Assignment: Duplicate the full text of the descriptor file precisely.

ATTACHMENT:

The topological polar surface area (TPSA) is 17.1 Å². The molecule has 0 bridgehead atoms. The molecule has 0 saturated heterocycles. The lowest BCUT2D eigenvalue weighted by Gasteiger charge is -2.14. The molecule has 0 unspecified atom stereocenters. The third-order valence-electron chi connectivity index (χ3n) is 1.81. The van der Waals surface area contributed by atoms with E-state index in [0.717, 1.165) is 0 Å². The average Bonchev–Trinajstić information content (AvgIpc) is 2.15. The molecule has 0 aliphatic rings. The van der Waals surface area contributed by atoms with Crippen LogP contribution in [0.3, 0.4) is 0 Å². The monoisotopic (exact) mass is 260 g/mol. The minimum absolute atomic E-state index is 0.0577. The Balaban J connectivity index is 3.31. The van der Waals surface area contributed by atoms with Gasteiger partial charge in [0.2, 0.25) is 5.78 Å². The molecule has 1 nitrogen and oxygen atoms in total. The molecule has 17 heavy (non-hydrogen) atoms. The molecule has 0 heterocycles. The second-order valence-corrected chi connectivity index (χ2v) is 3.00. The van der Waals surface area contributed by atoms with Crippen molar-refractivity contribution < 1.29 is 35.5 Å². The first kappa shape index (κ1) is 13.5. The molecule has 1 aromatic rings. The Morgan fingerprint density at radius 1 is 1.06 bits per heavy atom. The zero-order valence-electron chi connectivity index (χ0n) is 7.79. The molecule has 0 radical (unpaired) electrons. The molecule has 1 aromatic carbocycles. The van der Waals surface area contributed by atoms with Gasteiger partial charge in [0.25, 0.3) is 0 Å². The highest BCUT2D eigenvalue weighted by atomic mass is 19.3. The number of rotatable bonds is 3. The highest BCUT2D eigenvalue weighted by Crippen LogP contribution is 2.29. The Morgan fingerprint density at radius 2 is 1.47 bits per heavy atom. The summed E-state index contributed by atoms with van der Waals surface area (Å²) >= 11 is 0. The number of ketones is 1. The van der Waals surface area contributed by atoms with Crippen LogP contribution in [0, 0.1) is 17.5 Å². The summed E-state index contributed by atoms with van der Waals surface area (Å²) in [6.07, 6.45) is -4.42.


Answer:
The topological polar surface area (TPSA) is 17.1 Å². The molecule has 0 bridgehead atoms. The molecule has 0 saturated heterocycles. The lowest BCUT2D eigenvalue weighted by Gasteiger charge is -2.14. The molecule has 0 unspecified atom stereocenters. The third-order valence-electron chi connectivity index (χ3n) is 1.81. The van der Waals surface area contributed by atoms with E-state index in [0.717, 1.165) is 0 Å². The average Bonchev–Trinajstić information content (AvgIpc) is 2.15. The molecule has 0 aliphatic rings. The van der Waals surface area contributed by atoms with Crippen LogP contribution in [0.3, 0.4) is 0 Å². The monoisotopic (exact) mass is 260 g/mol. The minimum absolute atomic E-state index is 0.0577. The Balaban J connectivity index is 3.31. The van der Waals surface area contributed by atoms with Gasteiger partial charge in [0.2, 0.25) is 5.78 Å². The molecule has 1 nitrogen and oxygen atoms in total. The molecule has 17 heavy (non-hydrogen) atoms. The molecule has 0 heterocycles. The second-order valence-corrected chi connectivity index (χ2v) is 3.00. The van der Waals surface area contributed by atoms with Crippen molar-refractivity contribution < 1.29 is 35.5 Å². The first kappa shape index (κ1) is 13.5. The molecule has 1 aromatic rings. The Morgan fingerprint density at radius 1 is 1.06 bits per heavy atom. The zero-order valence-electron chi connectivity index (χ0n) is 7.79. The molecule has 0 radical (unpaired) electrons. The molecule has 1 aromatic carbocycles. The van der Waals surface area contributed by atoms with Gasteiger partial charge in [0.25, 0.3) is 0 Å². The highest BCUT2D eigenvalue weighted by atomic mass is 19.3. The number of rotatable bonds is 3. The highest BCUT2D eigenvalue weighted by Crippen LogP contribution is 2.29. The Morgan fingerprint density at radius 2 is 1.47 bits per heavy atom. The summed E-state index contributed by atoms with van der Waals surface area (Å²) >= 11 is 0. The number of ketones is 1. The van der Waals surface area contributed by atoms with Crippen LogP contribution in [0, 0.1) is 17.5 Å². The summed E-state index contributed by atoms with van der Waals surface area (Å²) in [6.07, 6.45) is -4.42.